Just a couple of decades ago, alcohol was a factor in nearly half of all fatal crashes in the U.S.
Since then, social and legal changes have sliced that number in half.
Even thought it is still far too many senseless deaths, it is a lot of progress. We looked at lessons from drunk driving legislation and change in Part 1.
What can distracted driving opponents do to make similar changes?
How do we reduce fatal distracted driving crashes?
The distracted driving problem didn’t originate with cellphones. It just become much more widespread and obvious.
Distracted driving laws may be necessary, but the history of drunk driving legislation showed us that they are not sufficient. Chances are, driving is the most dangerous thing you do on a daily basis.
I think we need to ask some fundamental questions.
– Do we start driving too early?
Should only legal adults be permitted to drive, at least outside of rural areas?
60% of teenage drivers involved in car crashes were distracted in someway, according to a AAA study.
– Are driving tests too easy, or too infrequent?
Knowing the rules of the road, and knowing how to drive, are two very different things.
Should the behind-the-wheel test be more comprehensive? Is distraction even measurable in that context?
– What kind of penalties and enforcement would be most effective?
States have been experimenting with distracted driving laws surrounding mobile device use. 95% of Americans own a cellphone; 77% have a smartphone.
Laws have not been able to keep up with technological changes.
Washington and Oregon are both considering new legislation; see Lawmakers Searching for a Practical Solution to Distracted Driving.
– It is possible to change how we think about driving?
Americans have a somewhat distinct and romantic relationship with cars and driving, the open road and idea of freedom of movement. Driving is more than just a way to get from point A to point B.
Chances are, driving is the most dangerous thing you do on a daily basis.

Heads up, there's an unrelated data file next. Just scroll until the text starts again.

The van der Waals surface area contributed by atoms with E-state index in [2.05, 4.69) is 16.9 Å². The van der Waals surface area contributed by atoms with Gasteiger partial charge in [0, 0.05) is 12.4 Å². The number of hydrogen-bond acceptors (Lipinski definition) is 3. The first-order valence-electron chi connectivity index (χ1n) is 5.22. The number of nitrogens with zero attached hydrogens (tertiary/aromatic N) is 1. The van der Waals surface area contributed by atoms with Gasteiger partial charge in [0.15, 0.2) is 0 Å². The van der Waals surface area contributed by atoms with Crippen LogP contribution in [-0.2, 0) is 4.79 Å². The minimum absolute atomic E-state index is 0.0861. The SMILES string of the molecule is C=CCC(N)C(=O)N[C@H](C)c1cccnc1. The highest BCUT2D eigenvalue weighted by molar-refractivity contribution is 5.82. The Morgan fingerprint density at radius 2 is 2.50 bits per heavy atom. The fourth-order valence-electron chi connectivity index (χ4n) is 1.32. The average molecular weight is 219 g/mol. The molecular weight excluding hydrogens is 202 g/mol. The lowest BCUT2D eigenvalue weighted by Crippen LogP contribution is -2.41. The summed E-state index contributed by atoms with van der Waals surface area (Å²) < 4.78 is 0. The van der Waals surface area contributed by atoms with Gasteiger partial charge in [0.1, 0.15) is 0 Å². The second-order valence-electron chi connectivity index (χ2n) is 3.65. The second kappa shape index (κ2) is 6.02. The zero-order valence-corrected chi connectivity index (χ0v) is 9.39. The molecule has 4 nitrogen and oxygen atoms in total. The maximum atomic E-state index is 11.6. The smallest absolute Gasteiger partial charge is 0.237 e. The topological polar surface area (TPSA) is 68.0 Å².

– Are we too reliant on cars?
One way to reduce distracted driving crashes is just to reduce the number of drivers.
Reliable public transportation options are limited in many parts of the country. Biking and walking only work for limited distances, and can be dangerous, too. Even bike-friendly Seattle is primarily designed for cars: biking and walking paths are often afterthoughts.
– Finally: can we stop expecting people to be accessible at all times?
I’m a trial lawyer: people expect me to respond immediately to calls, texts, and emails. And I am often guilty of expecting the same from other people.
Could we adjust our expectations to allow people to drive safely?
We (probably) can’t fully eliminate driver distraction. Not by phones, or by anything else. (Not too long ago, I represented someone who almost died because a distracted trucker was gazing out the window at a mountain.)
And there is no perfect solution to preventing distracted driving crashes and deaths.
Maybe we have been somewhat insulated by vehicle safety laws.
Maybe it’s that we’ve come to expect a certain amount of road carnage. That is absurd. If tens of thousands of Americans died in terrorist attacks on U.S. soil, we would all get angry. We would demand change.
We can do better.
We can start now.
Think about this: what can you do to make real, positive change?
- Take this opportunity to become a more focused driver.
- Set an example for your kids, your family and friends.
- Stop calling distracted driving crashes “car accidents.” These collisions are not accidents at all, but 100% preventable.